FirstFT: IMF calls for vigilance over inflation risks

The global economy is entering a phase of inflationary risk, the IMF warned yesterday, as it called on central banks to be “very, very vigilant” and take early action to tighten monetary policy should price pressures prove persistent.

The fund was highlighting the new risks in its twice-yearly World Economic Outlook, which also warned of slipping momentum in global growth after a strong recovery so far this year.

Gita Gopinath, the IMF’s chief economist, said the strength of the economic recovery meant it was too early to “say anything about stagflation”, despite some supply shortages which have also boosted inflation.

Line chart of Core consumer price index change YoY (%) showing Underlying inflation is rising across the world in 2021

“We always knew coming out of this deep contraction that the supply-demand mismatch would pose problems,” she told the Financial Times.

“The hope was that it would even itself out by around this time of the year . . . But we’ve been hit with additional shocks, including some weather-related shocks, that certainly makes that imbalance persist longer,” Gopinath said.

The IMF’s central forecast is that inflation will rise sharply towards the end of the year, moderate in mid-2022 and then fall back to pre-pandemic levels. But its report also noted that “inflation risks are skewed to the upside” and advised central banks to act if price pressures showed signs of lasting.

More IMF news: The IMF’s executive board has opted to retain Kristalina Georgieva as the institution’s managing director and said it had “full confidence” in her ability to carry out her responsibilities, despite allegations she pressured World Bank staff when she was its chief executive to manipulate data to China’s benefit.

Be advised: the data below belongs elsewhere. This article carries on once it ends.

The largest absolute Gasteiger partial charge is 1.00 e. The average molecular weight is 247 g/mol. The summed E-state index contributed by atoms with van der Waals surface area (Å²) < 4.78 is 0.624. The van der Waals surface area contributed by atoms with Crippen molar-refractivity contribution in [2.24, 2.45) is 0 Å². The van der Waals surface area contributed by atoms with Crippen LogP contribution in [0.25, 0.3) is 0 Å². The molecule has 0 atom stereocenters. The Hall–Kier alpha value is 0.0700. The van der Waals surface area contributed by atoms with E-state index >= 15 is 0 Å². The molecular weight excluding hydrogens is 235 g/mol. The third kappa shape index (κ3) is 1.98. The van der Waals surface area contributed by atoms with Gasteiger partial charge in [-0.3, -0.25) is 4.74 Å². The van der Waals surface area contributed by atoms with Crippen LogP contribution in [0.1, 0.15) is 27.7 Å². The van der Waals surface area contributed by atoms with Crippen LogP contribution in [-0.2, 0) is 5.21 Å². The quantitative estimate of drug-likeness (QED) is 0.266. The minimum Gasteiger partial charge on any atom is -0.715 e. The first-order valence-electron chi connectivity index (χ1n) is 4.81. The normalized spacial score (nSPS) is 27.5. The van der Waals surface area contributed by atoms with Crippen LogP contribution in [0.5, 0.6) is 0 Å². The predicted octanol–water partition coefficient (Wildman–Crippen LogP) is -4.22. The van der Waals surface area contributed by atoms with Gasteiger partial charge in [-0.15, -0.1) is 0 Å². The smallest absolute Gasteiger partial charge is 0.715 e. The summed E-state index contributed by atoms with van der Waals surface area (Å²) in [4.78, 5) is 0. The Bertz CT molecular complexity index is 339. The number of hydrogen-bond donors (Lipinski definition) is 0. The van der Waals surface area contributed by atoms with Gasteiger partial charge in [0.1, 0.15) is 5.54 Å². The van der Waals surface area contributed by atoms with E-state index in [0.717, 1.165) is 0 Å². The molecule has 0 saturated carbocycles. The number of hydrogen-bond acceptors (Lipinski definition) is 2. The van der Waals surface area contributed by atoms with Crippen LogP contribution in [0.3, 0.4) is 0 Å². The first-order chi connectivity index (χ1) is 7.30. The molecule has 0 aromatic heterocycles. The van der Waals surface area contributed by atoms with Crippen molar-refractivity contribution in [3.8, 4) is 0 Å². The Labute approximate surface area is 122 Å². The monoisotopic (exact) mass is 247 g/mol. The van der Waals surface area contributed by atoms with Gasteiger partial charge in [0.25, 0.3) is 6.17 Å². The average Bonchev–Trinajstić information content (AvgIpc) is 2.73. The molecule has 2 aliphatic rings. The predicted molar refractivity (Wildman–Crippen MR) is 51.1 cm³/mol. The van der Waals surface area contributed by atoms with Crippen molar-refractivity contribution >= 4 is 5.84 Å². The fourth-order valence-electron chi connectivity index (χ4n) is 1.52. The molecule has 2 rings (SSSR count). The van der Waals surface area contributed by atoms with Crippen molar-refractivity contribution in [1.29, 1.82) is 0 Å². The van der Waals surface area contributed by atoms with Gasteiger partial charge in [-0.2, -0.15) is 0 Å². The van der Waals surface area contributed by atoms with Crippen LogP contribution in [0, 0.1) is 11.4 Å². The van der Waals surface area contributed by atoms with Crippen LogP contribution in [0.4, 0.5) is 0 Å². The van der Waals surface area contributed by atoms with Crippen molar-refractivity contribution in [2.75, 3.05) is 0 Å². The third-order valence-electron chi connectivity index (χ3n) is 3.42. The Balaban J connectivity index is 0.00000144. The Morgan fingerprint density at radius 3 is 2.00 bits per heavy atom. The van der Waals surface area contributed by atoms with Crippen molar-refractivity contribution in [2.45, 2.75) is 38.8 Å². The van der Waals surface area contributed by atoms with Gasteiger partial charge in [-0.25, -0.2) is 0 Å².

Thanks for reading FirstFT Asia. Here’s the rest of today’s news — Emily

Five more stories in the news

1. Evergrande bondholders missing interest payments International investors say they have not received interest payments totalling $148m on dollar-denominated Evergrande bonds they own. The deadline for the payment was midday yesterday in Hong Kong, according to two people familiar with the matter.

2. EU launches largest-ever green bond The €12bn sale of 15-year debt attracted more than €135bn of orders and marked the largest green bond deal, narrowly eclipsing the UK’s £10bn debut last month, as Brussels kicked off its efforts to become the world’s biggest issuer of sustainable debt. More on the latest environmental, social and governance news in our Moral Money newsletter. Sign up here.

3. US bank chiefs confident supply chain disruptions are ‘transitory’ The widespread supply chain disruptions plaguing manufacturers and retailers across the world will probably work themselves out over the next few months, chief executives of the largest US banks have said.

4. China power crisis sparks rush for generators Desperate factory owners in China are increasingly turning to diesel generators to keep their businesses going during a power crisis that is threatening both the country’s economic growth and its green ambitions.

Related read: China thermal coal futures hit a second day of record highs on Tuesday, as flooding in the country’s mining regions crimped supplies.

5. South Korea’s ‘Bernie Sanders’ touts universal basic income A universal basic income of more than $400 a month is moving closer to reality for South Koreans. Lee Jae-myung, who won the ruling party’s primary race this weekend, has vowed to progressively roll out the policy if elected in March.

Coronavirus digest